“Why do you want to go to Hà Nội? There is nothing there”, said parents and every other family member.
“Well, actually, I don’t know what you could actually do in Hà Nội”, said a friend from Hà Nội.
“See, the only people who would do this are those from the North”, commented my dad furiously on a car that parks in the middle of the street.
“Wow, a northern cuisine restaurant! I don’t think it will survive”, said someone that was actually probably me.
The North-South rivalry is something really embedded in our culture, perhaps more obvious within older generations than, say, millennial. It doesn’t have to be something of controversies – it’s just like LA vs. NYC, or Copenhagen vs. the whole Jutland. But I say “our culture” because I think Hanoian have a very different mindset towards us.
I first visited Hà Nội with my sister in May of 2017, after all those years traveling the “bottom half” of the country and living elsewhere across the ocean. We were honestly more nervous with this trips than with others, overseas included. After all, this was the first time we would get to experience the capital.
First impression: it’s like entering another country where people speak the same language as ours and one could still use the same phone number to use the Internet to book a ride from Grab or Uber. The distance between Nội Bài International Airport and the city center was too much for two clueless Southern girls to take a taxi ride. And bus: if one could afford and manage to get a ride from a car, avoid the bus. It’s too energy and time consuming to be worthy of the 10,000 VND investment (even when compared to the roughly 200,000 VND investment on a Grab ride). Actually, we did plan to pay for a shuttle bus ride. But after sitting around in the Vietnam Airlines shuttle for 30 minutes or so with the driver kept asking us and another rider to settle for 200,000 VND instead of 40,000 each, we decided to go with the Vietjet bus next door for 10,000 VND tickets. A wasted effort to remain loyal to Lotusmiles (Vietnam Airlines membership). And 10,000 VND is about 50 cents, fyi 🙂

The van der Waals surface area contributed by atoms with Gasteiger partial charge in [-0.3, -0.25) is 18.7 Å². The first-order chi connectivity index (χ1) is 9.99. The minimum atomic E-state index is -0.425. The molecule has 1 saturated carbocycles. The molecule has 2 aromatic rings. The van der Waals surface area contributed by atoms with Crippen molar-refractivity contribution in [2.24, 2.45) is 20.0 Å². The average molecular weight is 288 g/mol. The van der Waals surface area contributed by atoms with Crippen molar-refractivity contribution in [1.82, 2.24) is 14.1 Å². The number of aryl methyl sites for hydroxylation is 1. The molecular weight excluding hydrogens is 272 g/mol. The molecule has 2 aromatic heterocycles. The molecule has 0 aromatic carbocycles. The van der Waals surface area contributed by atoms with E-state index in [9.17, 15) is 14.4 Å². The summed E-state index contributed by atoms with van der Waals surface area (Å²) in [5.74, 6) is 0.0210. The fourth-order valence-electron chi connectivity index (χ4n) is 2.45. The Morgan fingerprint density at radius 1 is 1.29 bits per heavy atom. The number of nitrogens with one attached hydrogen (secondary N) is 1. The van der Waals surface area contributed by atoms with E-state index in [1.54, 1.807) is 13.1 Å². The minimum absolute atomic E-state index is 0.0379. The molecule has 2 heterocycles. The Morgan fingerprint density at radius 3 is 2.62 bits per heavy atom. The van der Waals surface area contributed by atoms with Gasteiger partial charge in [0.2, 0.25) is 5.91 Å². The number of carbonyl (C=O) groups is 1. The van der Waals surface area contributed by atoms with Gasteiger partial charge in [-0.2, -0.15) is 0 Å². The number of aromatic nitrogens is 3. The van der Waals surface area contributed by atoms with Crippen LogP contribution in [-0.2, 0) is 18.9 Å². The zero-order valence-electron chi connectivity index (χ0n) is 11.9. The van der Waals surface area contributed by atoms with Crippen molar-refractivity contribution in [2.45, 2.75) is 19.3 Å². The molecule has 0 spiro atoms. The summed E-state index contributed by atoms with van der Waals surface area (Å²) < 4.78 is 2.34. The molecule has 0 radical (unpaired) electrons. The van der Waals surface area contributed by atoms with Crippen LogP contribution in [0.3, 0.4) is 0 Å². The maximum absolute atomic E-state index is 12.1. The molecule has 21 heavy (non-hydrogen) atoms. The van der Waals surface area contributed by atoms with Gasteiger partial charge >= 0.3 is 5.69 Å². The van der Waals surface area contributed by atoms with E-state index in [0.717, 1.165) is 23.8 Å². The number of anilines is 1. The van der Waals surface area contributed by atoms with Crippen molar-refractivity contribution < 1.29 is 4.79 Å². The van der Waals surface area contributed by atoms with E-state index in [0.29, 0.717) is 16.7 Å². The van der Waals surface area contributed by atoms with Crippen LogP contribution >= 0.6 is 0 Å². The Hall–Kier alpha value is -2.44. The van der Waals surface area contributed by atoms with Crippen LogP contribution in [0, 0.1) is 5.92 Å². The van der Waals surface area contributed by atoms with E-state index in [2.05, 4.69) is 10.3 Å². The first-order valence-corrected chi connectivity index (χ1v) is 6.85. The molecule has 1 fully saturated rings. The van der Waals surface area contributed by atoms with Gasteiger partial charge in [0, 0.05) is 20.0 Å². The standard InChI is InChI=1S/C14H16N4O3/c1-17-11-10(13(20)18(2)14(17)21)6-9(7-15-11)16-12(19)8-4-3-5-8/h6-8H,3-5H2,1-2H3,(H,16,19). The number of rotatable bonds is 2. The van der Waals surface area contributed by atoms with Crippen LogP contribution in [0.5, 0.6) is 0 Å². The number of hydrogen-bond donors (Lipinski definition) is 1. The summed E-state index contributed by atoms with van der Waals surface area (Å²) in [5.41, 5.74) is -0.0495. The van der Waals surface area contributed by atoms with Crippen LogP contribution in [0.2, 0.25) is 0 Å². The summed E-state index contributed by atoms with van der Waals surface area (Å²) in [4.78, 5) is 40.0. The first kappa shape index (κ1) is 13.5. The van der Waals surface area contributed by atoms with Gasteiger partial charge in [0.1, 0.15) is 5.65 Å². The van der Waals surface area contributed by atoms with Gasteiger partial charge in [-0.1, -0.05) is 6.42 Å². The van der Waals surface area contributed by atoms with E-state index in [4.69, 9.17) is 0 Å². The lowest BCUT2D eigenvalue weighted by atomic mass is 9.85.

As soon as the bus started rolling (as soon as we got on) and the air-conditioning environment wiped away all the worries inside our head, we realized ourselves being carried to another bus stop 200 meters (651 ft) away and asked to transfer to another bus. Then came another round of waiting. Some people were silently frustrated, while others with Northern accent or look remained as calm and assured as ever.
When this bus started rolling for real, we again realized that there was no system whatsoever to keep track of who went where: There was no set route, and the driver planned the whole trip in his head after he and his assistant personally asked everyone where his/her destination was.
Anyway, finally, after an hour later, through traffic and bottling frustration, we got to be in the center of the capital.
More to come.